By BOB PALMER
Jimplecute News Editor
If Sheriff David McKnight had been a county employee rather than an elected official, his famous “Elmer” Facebook post could have resulted in disciplinary action or termination.
According to a copy of the Marion County Employee Manual the Jimplecute obtained through a Texas Public Information Act request, “the use of Marion County information systems, including computers, fax, machines, smart phones, tablet computers and all forms of Internet/Intranet access, is for Marion County business only.”
McKnight originally denied making the satirical post portraying an unkempt homeless man as the county’s new animal control officer, but TPIA requests unearthed text messages from McKnight to Chief Deputy Frank Cason where McKnight admits making the post.
“I was trying to piss of (sic) the shaw bunch,” McKnight said in the text message to Cason.
The employee manual is clear on the subject.
“Electronic communication should not be used to solicit or sell products or services that are unrelated to the County’s business; distract, intimidate, or harass coworkers or third parties; or disrupt the workplace,” the manual states.
The employee handbook warns, “Employees must be aware that the electronic mail messages sent and received using county equipment are not private and are subject to viewing, downloading, inspection, release and archiving by the county.”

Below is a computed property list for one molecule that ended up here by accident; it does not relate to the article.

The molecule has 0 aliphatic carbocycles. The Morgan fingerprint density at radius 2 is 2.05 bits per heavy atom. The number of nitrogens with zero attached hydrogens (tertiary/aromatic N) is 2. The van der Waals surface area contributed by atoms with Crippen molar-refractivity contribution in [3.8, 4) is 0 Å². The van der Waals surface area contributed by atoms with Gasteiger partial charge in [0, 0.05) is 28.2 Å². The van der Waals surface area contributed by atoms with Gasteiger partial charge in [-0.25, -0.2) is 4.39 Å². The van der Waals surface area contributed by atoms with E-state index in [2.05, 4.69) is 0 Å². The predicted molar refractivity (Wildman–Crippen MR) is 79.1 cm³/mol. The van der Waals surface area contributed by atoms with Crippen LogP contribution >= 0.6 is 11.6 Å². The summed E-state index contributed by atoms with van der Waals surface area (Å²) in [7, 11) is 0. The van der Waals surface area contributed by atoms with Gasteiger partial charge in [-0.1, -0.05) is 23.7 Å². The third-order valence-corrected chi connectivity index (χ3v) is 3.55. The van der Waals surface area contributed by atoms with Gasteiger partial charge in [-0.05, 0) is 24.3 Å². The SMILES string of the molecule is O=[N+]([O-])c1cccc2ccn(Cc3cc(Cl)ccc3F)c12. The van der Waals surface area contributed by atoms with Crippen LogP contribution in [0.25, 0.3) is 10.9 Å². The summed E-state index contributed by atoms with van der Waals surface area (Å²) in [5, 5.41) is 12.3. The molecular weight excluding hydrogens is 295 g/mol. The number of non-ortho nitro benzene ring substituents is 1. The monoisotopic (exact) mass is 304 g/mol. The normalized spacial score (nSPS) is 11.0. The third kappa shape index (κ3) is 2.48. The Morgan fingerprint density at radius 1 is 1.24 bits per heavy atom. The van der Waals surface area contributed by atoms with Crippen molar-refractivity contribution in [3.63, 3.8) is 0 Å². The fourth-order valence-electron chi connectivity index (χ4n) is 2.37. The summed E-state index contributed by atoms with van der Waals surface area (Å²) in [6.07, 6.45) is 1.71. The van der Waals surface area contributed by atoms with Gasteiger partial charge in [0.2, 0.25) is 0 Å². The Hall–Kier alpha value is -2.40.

The threat of dismissal is repeated.
“Marion County monitors its entire informational systems and employees may be subject to discipline up to and including termination for any misuse of county informational systems,” the policy states.
Sheriff McKnight is an elected official, however, and not an “at-will” employee who can be terminated or reprimanded by a department head.
Rules against misuse of government-owned electronic equipment or private communications devices used for a public purpose are also found in employee manuals for the City of Jefferson and Jefferson Independent School District.
“Employees representing the City government via City social media sites must conduct themselves at all times as a representative of the City and in accordance with all City policies,” the City of Jefferson handbook states.
Guidelines also include prohibitions against “profane, obscene, violent, or pornographic content or language,” as well as, “defamatory or personal attacks.”
The JISD Employee Manual is available on the district’s website. Employees are cautioned about the content of their electronic posts.
“As role models for the district’s students, employees are responsible for their public conduct even when they are not acting as district employees. Employees will be held to the same professional standards in their public use of electronic media as they are for any other public conduct,” the manual states.
“If an employee wishes to use a social network site or similar media for personal purposes, “the employee is responsible for the content on the employee’s page, including content added by the employee, the employee’s friends, or members of the public who can access the employee’s page, and for web links on the employee’s page.”
Although the three manuals vary on specifics, the message is clear that at city, county and schools insulting, abrasive electronic posts are forbidden.
Jefferson Mayor Charles “Bubba” Haggard said the city has never had the need to discipline anyone under these provisions of the employee manual and was not sure how the city would exercise its right to monitor electronic messages.
“We would have to hire a tech person,” Haggard said.
The Jimplecute reached out to County Judge Leward LaFleur and Superintendent Rob Barnwell for comment, but had not received a reply by press time Wednesday.
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